Wheat grass is the face of “radical” health in the green foods movement. Many claim that enormous benefits can be found through taking wheat grass supplements or freshly squeezed shots. The claims come not just from companies or resellers but people who happily embrace the juicing and raw food lifestyle. People really believe in the power of the wheat grass.
What does science have to say about many of these claims though? Are there research studies available that can substantiated these claims?
Common Claims Versus Research Studies
It is commonly claimed that wheat grass is good for the following:
- blood flow
- cancer prevention
What does the research say?
Unfortunately, there is little scientific backing to these points in a general sense but there are some specifics we are happy to see backed up, particularly in regards to cancer.
Here’s a look at what we do know about wheat grass and health.
Research into wheat grass and cancer is promising. The Memorial Sloan Kettering Cancer Center has done a study showing benefits in taking wheat grass juice for patients with ulcerative colitis, leading to a decrease in “overall disease activity”, and in particularly, a decrease in rectal bleeding. Another study (done elsewhere) involved breast cancer patients undergoing chemotherapy. These patients took daily wheat grass shots and the results were a decreased need for medications for blood and bone marrow building during chemotherapy. (Source)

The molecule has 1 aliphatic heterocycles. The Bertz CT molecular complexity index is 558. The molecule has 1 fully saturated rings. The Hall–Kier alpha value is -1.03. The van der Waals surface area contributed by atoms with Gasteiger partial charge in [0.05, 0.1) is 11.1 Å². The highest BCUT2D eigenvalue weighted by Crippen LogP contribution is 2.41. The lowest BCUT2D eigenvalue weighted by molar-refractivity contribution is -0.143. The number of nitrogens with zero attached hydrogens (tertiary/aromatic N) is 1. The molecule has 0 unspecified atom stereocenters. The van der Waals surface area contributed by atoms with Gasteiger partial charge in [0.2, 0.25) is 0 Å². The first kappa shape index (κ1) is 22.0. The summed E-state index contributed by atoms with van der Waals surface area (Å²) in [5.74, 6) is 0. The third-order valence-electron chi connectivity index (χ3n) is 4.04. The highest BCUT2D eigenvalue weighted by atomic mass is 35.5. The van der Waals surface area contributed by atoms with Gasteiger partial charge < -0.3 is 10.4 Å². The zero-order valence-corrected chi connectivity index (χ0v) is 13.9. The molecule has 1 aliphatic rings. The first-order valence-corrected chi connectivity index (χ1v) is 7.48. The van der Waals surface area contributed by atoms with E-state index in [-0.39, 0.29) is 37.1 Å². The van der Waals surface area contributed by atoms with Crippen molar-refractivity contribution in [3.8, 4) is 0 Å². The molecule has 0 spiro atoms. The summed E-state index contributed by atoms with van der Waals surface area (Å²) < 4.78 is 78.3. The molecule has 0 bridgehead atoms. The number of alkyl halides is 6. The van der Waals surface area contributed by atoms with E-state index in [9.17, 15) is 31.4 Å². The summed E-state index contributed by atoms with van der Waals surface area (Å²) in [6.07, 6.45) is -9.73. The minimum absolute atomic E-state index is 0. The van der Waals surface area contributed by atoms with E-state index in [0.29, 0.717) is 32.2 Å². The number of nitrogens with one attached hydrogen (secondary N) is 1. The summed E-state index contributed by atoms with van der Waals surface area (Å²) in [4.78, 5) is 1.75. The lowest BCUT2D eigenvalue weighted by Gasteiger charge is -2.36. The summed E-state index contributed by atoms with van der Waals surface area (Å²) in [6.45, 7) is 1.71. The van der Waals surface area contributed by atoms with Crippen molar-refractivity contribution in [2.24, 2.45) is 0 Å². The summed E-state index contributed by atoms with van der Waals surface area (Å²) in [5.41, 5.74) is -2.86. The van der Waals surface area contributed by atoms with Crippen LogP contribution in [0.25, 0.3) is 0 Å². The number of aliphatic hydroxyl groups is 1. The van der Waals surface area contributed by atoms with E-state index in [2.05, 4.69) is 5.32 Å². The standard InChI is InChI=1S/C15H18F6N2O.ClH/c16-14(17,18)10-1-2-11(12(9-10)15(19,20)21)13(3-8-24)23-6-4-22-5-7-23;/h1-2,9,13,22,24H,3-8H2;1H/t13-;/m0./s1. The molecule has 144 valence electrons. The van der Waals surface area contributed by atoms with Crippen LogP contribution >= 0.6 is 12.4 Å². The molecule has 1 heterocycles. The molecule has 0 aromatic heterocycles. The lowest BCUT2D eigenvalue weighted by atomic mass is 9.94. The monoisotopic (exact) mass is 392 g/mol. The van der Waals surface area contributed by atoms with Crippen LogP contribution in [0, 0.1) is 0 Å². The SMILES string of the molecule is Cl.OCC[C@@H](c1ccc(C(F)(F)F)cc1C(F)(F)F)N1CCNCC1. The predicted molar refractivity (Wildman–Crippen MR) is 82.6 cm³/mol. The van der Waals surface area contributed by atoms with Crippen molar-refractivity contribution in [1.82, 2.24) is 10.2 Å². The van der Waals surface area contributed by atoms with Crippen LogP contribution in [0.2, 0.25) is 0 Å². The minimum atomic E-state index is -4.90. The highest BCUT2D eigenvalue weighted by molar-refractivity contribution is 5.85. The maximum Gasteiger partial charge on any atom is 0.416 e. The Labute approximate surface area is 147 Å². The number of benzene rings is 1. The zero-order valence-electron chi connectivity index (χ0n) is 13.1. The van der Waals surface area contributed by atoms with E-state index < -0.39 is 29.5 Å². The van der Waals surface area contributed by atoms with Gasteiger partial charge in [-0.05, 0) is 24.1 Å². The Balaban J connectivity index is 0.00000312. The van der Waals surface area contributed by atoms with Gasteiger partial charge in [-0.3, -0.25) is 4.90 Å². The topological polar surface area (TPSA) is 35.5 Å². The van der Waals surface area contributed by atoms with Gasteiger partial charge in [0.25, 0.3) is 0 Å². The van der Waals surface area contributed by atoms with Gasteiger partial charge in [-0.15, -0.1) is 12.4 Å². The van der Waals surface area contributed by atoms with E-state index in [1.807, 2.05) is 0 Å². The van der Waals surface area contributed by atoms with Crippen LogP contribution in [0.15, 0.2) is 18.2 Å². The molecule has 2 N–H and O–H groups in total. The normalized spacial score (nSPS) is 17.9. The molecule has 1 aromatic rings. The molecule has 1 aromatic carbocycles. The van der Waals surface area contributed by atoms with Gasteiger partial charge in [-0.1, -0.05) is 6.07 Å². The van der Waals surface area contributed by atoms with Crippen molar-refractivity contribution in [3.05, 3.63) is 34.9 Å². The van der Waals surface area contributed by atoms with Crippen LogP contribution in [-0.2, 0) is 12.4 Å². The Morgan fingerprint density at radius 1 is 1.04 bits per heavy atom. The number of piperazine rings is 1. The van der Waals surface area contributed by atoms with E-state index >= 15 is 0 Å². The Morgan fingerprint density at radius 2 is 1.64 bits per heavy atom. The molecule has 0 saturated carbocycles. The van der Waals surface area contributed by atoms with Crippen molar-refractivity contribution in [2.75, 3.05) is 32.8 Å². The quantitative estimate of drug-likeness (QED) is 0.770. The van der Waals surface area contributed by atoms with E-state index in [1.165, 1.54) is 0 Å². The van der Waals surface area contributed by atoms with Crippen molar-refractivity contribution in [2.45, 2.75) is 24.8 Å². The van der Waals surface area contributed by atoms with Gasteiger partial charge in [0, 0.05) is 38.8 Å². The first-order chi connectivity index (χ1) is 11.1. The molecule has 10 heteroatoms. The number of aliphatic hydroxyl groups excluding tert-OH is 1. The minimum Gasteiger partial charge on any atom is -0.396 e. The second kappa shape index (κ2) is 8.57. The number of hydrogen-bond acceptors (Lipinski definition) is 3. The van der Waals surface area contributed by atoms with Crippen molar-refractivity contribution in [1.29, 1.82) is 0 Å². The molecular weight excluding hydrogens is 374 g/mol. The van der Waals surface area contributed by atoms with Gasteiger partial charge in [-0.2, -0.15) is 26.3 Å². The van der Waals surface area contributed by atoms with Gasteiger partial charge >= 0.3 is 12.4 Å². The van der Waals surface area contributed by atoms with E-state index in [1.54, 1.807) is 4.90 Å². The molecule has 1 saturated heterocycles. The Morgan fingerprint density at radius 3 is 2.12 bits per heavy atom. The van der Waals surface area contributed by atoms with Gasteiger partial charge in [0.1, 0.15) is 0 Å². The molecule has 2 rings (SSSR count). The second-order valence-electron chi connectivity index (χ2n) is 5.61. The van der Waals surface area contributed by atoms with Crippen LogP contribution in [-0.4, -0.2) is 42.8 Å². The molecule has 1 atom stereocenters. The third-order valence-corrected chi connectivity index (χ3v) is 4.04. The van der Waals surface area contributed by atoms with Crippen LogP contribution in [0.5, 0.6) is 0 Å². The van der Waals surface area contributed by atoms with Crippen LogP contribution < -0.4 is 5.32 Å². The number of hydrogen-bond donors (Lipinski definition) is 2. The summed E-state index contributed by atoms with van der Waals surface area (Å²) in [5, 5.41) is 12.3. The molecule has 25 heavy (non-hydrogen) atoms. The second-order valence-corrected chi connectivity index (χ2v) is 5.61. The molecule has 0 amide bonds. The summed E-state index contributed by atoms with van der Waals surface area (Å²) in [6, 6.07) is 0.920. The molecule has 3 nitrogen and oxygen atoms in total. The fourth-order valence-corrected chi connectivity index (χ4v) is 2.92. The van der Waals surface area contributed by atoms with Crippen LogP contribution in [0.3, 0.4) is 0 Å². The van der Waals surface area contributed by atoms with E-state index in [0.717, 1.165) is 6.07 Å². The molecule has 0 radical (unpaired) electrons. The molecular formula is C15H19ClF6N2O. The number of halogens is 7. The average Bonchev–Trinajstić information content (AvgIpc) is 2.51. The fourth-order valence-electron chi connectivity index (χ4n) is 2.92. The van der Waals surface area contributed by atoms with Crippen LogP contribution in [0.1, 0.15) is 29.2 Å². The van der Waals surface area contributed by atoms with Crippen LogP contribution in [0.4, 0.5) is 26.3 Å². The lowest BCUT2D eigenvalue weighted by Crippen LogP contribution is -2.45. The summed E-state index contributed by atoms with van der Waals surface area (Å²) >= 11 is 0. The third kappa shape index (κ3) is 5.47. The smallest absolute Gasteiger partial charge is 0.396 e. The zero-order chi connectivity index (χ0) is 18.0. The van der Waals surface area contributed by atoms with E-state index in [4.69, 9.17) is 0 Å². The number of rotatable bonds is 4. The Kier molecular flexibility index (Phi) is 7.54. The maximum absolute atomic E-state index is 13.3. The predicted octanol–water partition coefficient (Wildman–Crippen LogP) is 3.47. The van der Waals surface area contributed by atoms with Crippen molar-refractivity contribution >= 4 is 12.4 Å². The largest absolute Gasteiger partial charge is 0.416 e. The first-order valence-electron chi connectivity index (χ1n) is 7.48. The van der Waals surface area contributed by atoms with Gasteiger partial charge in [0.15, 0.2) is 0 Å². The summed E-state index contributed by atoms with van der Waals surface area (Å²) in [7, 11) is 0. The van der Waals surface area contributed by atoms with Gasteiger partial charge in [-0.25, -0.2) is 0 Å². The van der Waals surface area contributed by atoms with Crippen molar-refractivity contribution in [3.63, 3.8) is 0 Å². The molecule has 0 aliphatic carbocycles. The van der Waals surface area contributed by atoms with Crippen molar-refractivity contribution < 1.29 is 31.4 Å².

Additionally, we know that diets with large amounts of chlorophyll are more resistant to developing colon cancer. Wheat grass indeed contains high amounts of chlorophyll, so in this sense it is a cancer fighting supplement.
Claims involving eye sight, digestion, blood flow, and detoxification seem to have little scientific backing. Perhaps there is something to it, but right now there has not been enough research into these areas to make the claims on anything but personal or anecdotal evidence.
Finally, it’s worth noting that many of these claims are connected to another commonly cited feature of wheat grass and that is that it contains more vitamins and minerals than almost any other vegetable. This is actually not true. An examination of the mineral and vitamin content of wheat grass compared to broccoli and spinach shows a rather normal range of nutrients. There are many great vegetable juices to choose from.
If you have an interest in health but also in science and making wise decisions for your health based more on evidence than anything else, you’ll enjoy my critical article looking at what machines make the best food processor and juicer combo. I like to cut through the hype and get to the heart of matter when it comes to juicing, raw foods, and getting the most benefit from our diets and I hope you’ll join me!